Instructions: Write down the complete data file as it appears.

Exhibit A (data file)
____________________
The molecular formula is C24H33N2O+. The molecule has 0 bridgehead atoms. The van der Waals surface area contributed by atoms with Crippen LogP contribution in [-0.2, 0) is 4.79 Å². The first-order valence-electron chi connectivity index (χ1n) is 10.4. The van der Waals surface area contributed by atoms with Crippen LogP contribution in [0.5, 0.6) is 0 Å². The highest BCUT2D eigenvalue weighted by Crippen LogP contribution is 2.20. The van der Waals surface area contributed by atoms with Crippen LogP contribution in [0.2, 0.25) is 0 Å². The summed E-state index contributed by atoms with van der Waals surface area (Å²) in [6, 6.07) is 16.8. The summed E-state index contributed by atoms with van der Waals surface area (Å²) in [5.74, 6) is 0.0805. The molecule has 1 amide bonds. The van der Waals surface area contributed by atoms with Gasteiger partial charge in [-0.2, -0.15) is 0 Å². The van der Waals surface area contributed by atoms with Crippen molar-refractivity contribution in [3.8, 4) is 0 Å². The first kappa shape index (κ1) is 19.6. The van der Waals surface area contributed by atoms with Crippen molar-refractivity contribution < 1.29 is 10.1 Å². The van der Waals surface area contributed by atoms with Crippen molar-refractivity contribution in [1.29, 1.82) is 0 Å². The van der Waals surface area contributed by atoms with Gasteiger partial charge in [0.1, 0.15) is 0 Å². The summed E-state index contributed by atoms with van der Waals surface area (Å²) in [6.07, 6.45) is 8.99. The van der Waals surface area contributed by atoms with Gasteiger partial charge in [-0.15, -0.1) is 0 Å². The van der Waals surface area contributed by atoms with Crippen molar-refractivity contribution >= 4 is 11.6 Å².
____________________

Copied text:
The molecular formula is C24H33N2O+. The molecule has 0 bridgehead atoms. The van der Waals surface area contributed by atoms with Crippen LogP contribution in [-0.2, 0) is 4.79 Å². The first-order valence-electron chi connectivity index (χ1n) is 10.4. The van der Waals surface area contributed by atoms with Crippen LogP contribution in [0.5, 0.6) is 0 Å². The highest BCUT2D eigenvalue weighted by Crippen LogP contribution is 2.20. The van der Waals surface area contributed by atoms with Crippen LogP contribution in [0.2, 0.25) is 0 Å². The summed E-state index contributed by atoms with van der Waals surface area (Å²) in [6, 6.07) is 16.8. The summed E-state index contributed by atoms with van der Waals surface area (Å²) in [5.74, 6) is 0.0805. The molecule has 1 amide bonds. The van der Waals surface area contributed by atoms with Gasteiger partial charge in [-0.2, -0.15) is 0 Å². The van der Waals surface area contributed by atoms with Crippen molar-refractivity contribution in [3.8, 4) is 0 Å². The first kappa shape index (κ1) is 19.6. The van der Waals surface area contributed by atoms with Crippen molar-refractivity contribution < 1.29 is 10.1 Å². The van der Waals surface area contributed by atoms with Crippen molar-refractivity contribution in [1.29, 1.82) is 0 Å². The van der Waals surface area contributed by atoms with Gasteiger partial charge in [0.1, 0.15) is 0 Å². The summed E-state index contributed by atoms with van der Waals surface area (Å²) in [6.07, 6.45) is 8.99. The van der Waals surface area contributed by atoms with Gasteiger partial charge in [-0.15, -0.1) is 0 Å². The van der Waals surface area contributed by atoms with Crippen molar-refractivity contribution >= 4 is 11.6 Å².